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Not the Boy, Nor the Man
by Mike Hickman



The funny man on the television tried to persuade Coronation Street Pipkins lady to take off her clothes and Richard stopped laughing.

They were upstairs, in his bedroom, the funny man and the Pipkins lady. With “the wife” away, there ought to have been plenty of opportunity for the kind of activity the funny man had in mind. With his secretary. Instead, he was sweating and trembling and not at all in control of what was happening. Even though he had asked for it to happen.

Richard knew that much about the situation, even then.

“You knew what was going on?” Jude asked.

Richard nodded. “Oh, yes.”

“On the television, I mean. You knew what they were doing?”

“It was only a BBC sit com. It was hardly likely to get all explicit.”

This wasn’t quite true. Richard’s memory of the scene was that the funny man actually had persuaded the woman from the soap opera and the kiddies’ puppet series to take her blouse off. And that had been a shock. Of course it had. That wasn’t how she presented herself to Hartley Hare of a lunchtime on ITV. And neither was it acceptable on the cobbles of Corrie.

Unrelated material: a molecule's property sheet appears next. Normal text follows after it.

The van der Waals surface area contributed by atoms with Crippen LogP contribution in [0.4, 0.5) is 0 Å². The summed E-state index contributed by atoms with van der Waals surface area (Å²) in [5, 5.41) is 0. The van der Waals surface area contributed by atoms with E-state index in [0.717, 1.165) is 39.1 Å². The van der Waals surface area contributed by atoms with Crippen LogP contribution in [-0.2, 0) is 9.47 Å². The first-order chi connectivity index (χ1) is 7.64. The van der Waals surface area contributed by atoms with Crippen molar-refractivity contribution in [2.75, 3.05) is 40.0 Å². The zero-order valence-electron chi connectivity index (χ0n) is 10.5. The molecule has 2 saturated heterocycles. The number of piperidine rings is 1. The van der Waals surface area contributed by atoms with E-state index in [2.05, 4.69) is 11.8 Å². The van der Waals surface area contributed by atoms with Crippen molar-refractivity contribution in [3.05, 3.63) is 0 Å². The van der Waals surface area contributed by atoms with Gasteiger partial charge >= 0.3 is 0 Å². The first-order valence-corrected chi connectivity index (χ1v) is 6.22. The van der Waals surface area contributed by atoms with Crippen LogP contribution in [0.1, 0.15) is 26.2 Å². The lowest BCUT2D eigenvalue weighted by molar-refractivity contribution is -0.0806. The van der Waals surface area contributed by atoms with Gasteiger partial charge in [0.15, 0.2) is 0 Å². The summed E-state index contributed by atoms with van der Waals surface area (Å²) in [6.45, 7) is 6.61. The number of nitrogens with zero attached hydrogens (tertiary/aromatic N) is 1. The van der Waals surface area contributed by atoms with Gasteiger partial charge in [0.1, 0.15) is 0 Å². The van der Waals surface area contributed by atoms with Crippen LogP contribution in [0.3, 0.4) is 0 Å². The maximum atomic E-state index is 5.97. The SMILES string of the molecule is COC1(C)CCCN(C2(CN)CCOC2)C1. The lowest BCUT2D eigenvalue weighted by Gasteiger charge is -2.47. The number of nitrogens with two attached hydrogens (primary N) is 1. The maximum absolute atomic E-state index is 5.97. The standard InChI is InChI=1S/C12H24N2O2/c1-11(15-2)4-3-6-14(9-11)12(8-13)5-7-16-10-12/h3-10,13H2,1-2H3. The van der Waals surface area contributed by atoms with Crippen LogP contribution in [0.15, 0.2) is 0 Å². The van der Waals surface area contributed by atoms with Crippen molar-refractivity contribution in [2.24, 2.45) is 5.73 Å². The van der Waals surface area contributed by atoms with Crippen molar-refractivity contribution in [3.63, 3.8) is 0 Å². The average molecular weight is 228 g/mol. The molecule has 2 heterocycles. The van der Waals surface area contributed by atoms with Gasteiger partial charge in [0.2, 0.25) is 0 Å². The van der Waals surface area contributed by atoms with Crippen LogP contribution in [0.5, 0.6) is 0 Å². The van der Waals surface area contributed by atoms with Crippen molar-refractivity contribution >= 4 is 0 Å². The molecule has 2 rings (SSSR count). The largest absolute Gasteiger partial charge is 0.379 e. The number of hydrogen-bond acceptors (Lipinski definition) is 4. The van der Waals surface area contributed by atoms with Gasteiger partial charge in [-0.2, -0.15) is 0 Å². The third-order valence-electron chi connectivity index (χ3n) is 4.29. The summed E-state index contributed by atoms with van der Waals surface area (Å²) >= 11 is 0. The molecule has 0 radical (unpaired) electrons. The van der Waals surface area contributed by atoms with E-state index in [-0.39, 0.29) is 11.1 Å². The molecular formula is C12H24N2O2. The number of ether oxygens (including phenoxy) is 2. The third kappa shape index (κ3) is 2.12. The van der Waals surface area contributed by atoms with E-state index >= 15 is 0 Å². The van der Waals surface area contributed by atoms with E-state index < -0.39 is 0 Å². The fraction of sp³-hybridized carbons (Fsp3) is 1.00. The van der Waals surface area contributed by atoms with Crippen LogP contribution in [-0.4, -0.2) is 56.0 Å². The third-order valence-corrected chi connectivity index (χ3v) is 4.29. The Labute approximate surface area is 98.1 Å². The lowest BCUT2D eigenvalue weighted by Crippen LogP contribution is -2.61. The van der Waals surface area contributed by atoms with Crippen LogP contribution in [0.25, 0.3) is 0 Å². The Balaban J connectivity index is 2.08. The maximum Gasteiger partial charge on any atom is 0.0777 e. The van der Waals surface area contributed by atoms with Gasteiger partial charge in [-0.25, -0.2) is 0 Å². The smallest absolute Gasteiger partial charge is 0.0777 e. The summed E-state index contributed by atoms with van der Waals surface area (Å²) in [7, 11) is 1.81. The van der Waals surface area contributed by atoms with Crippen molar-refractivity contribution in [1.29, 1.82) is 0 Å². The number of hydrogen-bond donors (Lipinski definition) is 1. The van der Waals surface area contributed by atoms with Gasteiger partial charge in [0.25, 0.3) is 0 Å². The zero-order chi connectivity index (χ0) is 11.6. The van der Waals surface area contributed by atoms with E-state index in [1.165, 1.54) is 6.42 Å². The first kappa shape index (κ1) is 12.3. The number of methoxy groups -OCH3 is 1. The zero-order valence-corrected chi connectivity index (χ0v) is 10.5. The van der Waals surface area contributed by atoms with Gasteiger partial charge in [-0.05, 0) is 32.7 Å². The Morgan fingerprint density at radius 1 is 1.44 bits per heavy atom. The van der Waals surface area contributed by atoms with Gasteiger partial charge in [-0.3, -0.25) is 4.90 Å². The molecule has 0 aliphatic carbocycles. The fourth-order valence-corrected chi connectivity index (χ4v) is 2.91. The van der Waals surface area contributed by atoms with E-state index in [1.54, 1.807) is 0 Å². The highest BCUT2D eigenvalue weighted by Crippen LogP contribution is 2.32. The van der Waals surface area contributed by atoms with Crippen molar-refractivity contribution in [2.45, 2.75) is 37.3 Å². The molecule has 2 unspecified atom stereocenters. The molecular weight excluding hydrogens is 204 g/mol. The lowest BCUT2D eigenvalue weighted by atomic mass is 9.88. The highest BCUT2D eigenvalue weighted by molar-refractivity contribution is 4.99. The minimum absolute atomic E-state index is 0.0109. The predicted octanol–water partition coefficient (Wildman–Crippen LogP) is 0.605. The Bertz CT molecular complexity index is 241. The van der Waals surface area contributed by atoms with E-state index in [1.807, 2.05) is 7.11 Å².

“Even so.”

The real shock came when Richard decided he had to put himself through it; he had to find the programme, watch it, go back there. And there was YouTube, wasn’t there? And he found the moment, the exact moment, and he steeled himself. And nothing of the kind happened. Barely a button had been undone. There had been no fleshy unveiling. So what did that say about his head, then? And why would he want to share it with another human being?

“But, yes,” Richard said. “I knew what he was after. I knew that.”

Jude crossed her legs, tapped the pristine, unchewed Biro against her teeth, and once again did not glance round at the clock behind her. “What else do you remember of the room?” she asked. “Beyond the television?”

If he had been wrong about the sitcom scene, then he could well be wrong about the room. Richard shuffled in the hard, plastic seat that had him thinking back to his old primary school classroom. Back to Mrs Stone and her incomprehension at anything he might ever have said about his home life. So he had learned to stop saying anything. Until now. Until here. Until Jude.

“It was dark,” he said. “Homely. Ish.” The telly – and didn’t it always come back to the telly with his upbringing? – was part of a wall cabinet. And that was strange, even exotic. A wall cabinet or a bookcase designed with a shelf precisely big enough, deep enough, to hold a telly.